A good hard look in the mirror

On occasion, I try to paint. I’m not very good at it, but that doesn’t matter. I don’t have aspirations of becoming some an art-world wonder. Painting is something I do to get away from a computer (because everything we do these days seems to require time in front of a glowing screen).

When I want a new perspective on a painting in-progress I hold it up to the mirror. Seeing the image in reverse is much like seeing a photograph of yourself in that it’s just different enough to point out the flaws.  I can see where the shadows don’t agree with the light source, or how the eyes look more cartoon than sketchy.

Over the years I’ve tried to find an equal to a mirror for writing, but it’s not easy. Laying the pages down on a table one after another doesn’t work. A single-page outline of the story where I highlight the events and plot points always helps as it gives a view of the whole from a distance. But that’s not a true reflection.

A story or a play or a screenplay provide the audience with a journey. On this journey, there are uphill climbs, pratfalls, victorious dances and moments of true solitude. To see all of that in your mind’s eye in one go is impossible when you have your nose pressed up against the pages. Your nose gets stuck on the nitty, gritty.

What does work, however, is a very simple tool that takes great discipline: placing your manuscript in a drawer and leaving it there until you let the story go.

Working on a project is addictive. Moments in the shower or driving become opportunities to consider a character’s thought processes or the flow of a scene. It’s no longer a project, it’s a lifestyle.

That kind of rapture is essential for writing, of course. Like an actor who writes journal entries for the days leading up to a play’s action, it is in that state where insights and nuances are found.

But there are two ruts I find myself falling into:

1. In the scenes I don’t have the patience to figure out, I dash words together until I get something I think kinda works okay and then send it out before it’s ready. Sending it out is all about the dream: Someone will overlook the flaws as charming and declare it a work genius.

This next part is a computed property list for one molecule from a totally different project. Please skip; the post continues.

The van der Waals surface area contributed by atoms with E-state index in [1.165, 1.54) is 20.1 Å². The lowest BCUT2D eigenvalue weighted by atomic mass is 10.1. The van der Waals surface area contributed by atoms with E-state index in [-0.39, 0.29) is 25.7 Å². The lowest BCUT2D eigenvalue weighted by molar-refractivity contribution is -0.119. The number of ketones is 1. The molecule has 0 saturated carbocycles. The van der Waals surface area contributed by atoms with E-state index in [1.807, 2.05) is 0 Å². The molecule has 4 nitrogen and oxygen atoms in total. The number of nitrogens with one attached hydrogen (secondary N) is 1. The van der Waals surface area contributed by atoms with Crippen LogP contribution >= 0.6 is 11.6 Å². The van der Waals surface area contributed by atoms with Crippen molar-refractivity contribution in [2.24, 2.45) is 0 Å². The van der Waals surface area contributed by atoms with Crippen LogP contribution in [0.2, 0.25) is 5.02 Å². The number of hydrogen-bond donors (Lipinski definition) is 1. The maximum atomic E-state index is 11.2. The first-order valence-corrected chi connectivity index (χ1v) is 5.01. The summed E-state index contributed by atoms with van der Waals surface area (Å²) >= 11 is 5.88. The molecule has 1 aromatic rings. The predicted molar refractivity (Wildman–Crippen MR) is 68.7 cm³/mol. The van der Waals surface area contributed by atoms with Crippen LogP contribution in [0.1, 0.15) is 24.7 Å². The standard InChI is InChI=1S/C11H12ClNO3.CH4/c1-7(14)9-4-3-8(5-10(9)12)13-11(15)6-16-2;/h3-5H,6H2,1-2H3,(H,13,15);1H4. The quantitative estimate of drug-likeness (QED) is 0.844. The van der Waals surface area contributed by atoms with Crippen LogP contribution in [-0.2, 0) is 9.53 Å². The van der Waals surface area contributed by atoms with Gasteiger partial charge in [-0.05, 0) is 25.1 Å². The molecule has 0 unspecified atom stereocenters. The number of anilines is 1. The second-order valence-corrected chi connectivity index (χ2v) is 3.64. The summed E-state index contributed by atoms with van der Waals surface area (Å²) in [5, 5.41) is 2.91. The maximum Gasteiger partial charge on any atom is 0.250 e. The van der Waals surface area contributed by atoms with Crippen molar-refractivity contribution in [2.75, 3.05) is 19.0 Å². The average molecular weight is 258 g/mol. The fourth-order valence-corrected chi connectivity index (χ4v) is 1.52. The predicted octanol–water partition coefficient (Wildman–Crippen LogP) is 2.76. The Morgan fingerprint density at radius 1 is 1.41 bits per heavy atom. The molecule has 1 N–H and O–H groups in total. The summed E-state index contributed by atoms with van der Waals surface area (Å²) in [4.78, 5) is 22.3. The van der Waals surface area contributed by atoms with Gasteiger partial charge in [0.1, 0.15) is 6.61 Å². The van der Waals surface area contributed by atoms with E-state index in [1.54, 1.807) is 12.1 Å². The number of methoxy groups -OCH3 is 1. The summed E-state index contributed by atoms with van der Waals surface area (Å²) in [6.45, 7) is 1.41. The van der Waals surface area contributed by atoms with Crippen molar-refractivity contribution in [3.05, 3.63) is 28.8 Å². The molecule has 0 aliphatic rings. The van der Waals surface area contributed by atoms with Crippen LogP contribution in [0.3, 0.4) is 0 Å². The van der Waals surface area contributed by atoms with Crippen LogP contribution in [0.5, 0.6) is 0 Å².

2. I dig into the perfection process, going in circles. I write and re-write and revise and revise and go back and start again and again and again.

What I’ve learned is that if you treat my writing like a box of food that can be heated up in a microwave, people see that.

Or, if I keep my nose so tightly in the words, they suck me into their vortex and I never find my way out of their grasp. The relaxed flow of language is also stiffened by over-thinking or over-writing. That characters stop breathing.

It takes great discipline to let go. If you do though, time will work its mirror magic.

When I come back to a manuscript after a month or so break, I find I have a new-found objectivity more clear and insightful than any reviewer could give me. In one section I’ve hit my stride. In another, the pithy words I was so attached to glare like dollar store bling.

The pace and flow of the work becomes more obvious. Am I writing in all one flurry, or are there hills and valleys for the audience to enjoy?

The drawer takes patience and discipline. But isn’t that what the craft of writing is all about?

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Making friends with monsters

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Who likes conflict? It’s so darned uncomfortable. Full of raised voices, tears, harsh words, exasperation, confusion. Who hasn’t tip toed past a door to avoid such nastiness?

Thing is, the very thing we all try to avoid every day is the meat of story telling.

When a writer is struggling with conflict it manifests in the work in one of these ways:

  1. No conflict – high realism style. Characters talk, scenes are described, but nothing happens.
  2. No conflict – perfect-world style. The perfect character jumps from one victory to the next. Readers yawn in disbelief.
  3. Too much conflict – the sky is falling. The sky is falling! Repeatedly. But the falling sky never has an impact on the world in a way that you’d expect.
  4. Too much conflict – it’s not my fault. The main character is a victim who has no responsibility for anything in the story because they never do anything, other than sniffled and moan and whine.

I’m being hyperbolic here, of course, for the purpose of highlighting.

The most common form of this I see in manuscripts is 1) as it masks quite well as “stream of consciousness” writing. But a story without the shaping afforded by conflict is not a story; it’s a bunch of meandering words on a page.

So, how can you make conflict your friend and make your protagonists suffer the way people want them to in stories?

At a story-wide level, start by looking for the monsters under your very own bed.

In Going Sane, Adam Phillips wonders if creating art involves packaging things we find difficult to face in a form that is somehow reassuring. Taking monsters and making them something we can face.

When a writer is successful, stories allow the audience to practice facing conflicts in real life, making them more manageable somehow. Phillips summarizes the famous essayist Charles Lamb on this, which I’ll quote here: